English Bulldogs are adorable, friendly and funny. That’s exactly why Jane Wickler of Dubuque, Iowa, wanted one, and she’s not alone — the breed is one of the most popular in America. Year after year, more families make room for a Bulldog, but few would take a dog like Jane’s pup, Butterfly. Paralyzed and incontinent by age 2, Butterfly was considered unadoptable by many, but to Jane, this puppy mill survivor is absolutely perfect.
“I first saw her on a website,” Jane explains. “She had gone from a puppy mill to a rescue group.”
“They were unable to put her up for adoption until they had a wheelchair for her, so I paid for the wheelchair and went down and got her.”
Jane traveled from Iowa to Tennessee last April to pick up her new family member, who — despite a multitude of physical problems — had exactly the kind of cheerful personality she’d imagined. Butterfly was thrilled to meet her new human and took to her wheelchair like she’d been driving one her whole life.
“She was just a maniac that first day. The wheelchair company had said, ‘put her in for 10 minutes at a time and teach her to go forward,’ but that first night, she was spinning wheelies! She didn’t need to learn how to use it.”
When the duo arrived in Iowa, Jane took Butterfly to the vet to see if she could learn more about how the young dog had ended up without the use of her back legs. Jane wondered if the dog had been dropped or perhaps run over, but the X-rays revealed something even worse.
“It actually looks like she was sitting like a dog sits and somebody came up behind her and kicked her with such force they jammed all her vertebrae up,” Jane explains. “There is one break in the vertebrae, down at the bottom, where it is completely broken, down at the bottom of her spine. Otherwise, at the top of her spine, the vertebrae are all jammed together.”
Butterfly’s back left leg was also broken and never set, and her stomach had been dislodged from its natural location.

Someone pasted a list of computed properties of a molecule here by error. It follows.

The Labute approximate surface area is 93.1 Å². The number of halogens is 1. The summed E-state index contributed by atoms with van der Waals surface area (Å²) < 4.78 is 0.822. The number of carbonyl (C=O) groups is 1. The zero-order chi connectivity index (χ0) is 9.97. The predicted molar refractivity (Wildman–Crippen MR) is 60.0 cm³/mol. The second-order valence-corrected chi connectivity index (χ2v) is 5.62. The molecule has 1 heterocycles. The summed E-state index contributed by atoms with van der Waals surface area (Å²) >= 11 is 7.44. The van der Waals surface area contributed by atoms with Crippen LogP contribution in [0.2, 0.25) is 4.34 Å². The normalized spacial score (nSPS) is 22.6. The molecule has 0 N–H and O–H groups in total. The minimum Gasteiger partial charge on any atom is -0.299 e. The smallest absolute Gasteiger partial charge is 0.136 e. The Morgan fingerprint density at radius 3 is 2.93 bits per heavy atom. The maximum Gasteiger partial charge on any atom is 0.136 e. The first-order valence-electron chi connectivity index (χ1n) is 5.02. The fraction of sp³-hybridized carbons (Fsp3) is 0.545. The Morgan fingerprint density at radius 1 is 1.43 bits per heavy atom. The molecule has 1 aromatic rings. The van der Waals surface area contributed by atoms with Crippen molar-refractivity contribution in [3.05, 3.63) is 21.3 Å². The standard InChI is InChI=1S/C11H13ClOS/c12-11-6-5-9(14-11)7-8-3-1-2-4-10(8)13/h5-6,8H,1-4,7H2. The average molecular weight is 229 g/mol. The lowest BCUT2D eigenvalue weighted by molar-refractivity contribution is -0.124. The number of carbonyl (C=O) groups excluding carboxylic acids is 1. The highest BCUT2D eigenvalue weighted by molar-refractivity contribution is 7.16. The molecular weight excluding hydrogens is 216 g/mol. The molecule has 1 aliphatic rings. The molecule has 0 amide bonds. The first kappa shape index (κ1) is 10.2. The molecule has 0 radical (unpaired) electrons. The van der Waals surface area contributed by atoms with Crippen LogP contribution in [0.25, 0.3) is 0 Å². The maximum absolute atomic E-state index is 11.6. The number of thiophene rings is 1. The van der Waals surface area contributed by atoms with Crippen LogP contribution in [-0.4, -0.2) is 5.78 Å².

Jane also told the vet how she’d noticed a bit of blood on her lap while holding Butterfly on the way home. At first she’d thought maybe Butterfly was in heat, but realized that couldn’t be right, as the dog had very recently whelped a litter of puppies.
The veterinarian shaved Butterfly’s back end and discovered a sore in the dog’s diaper area, right in the paralysis zone.
“At the rescue, she’d been dragging herself around on a dirt lot. We’re guessing it’s something that happened there,” Jane says.
With antibiotics for the sore, Butterfly went home to start her new life. She thrived in Jane’s care, and less than two months after her adoption, Butterfly started accompanying the dog trainer to her job at the PetSmart in Dubuque where she became the store’s canine greeter.
“She comes in when I’m at the register doing customer service,” Jane explains. “It depends on the shift, but she’s usually there about four days a week. She took a few days off last winter — we have those really super cold days — because she does sit in front of the door.”
Butterfly loved the attention she got from customers, and became something of a celebrity around town. Unfortunately, the many antibiotics prescribed for her rear-end sore didn’t work as well as hoped, and in February Butterfly had to have surgery to remove cyst material, scar tissue and necrotic tissue from the wound.
Forced to take a break from work while recovering from surgery, Butterfly is eager to get back to the store and once again receive cookies from Jane’s customers. For now, the little dog is busy getting better, and Jane is busy providing support to other Bulldog people whose dogs are facing paralysis and a future in diapers.
“These dogs can still have good lives. Just because a Bulldog is incontinent isn’t a reason to put it down,” she explains. “[Butterfly] is a happy, loving girl. She is just such a bundle of joy.”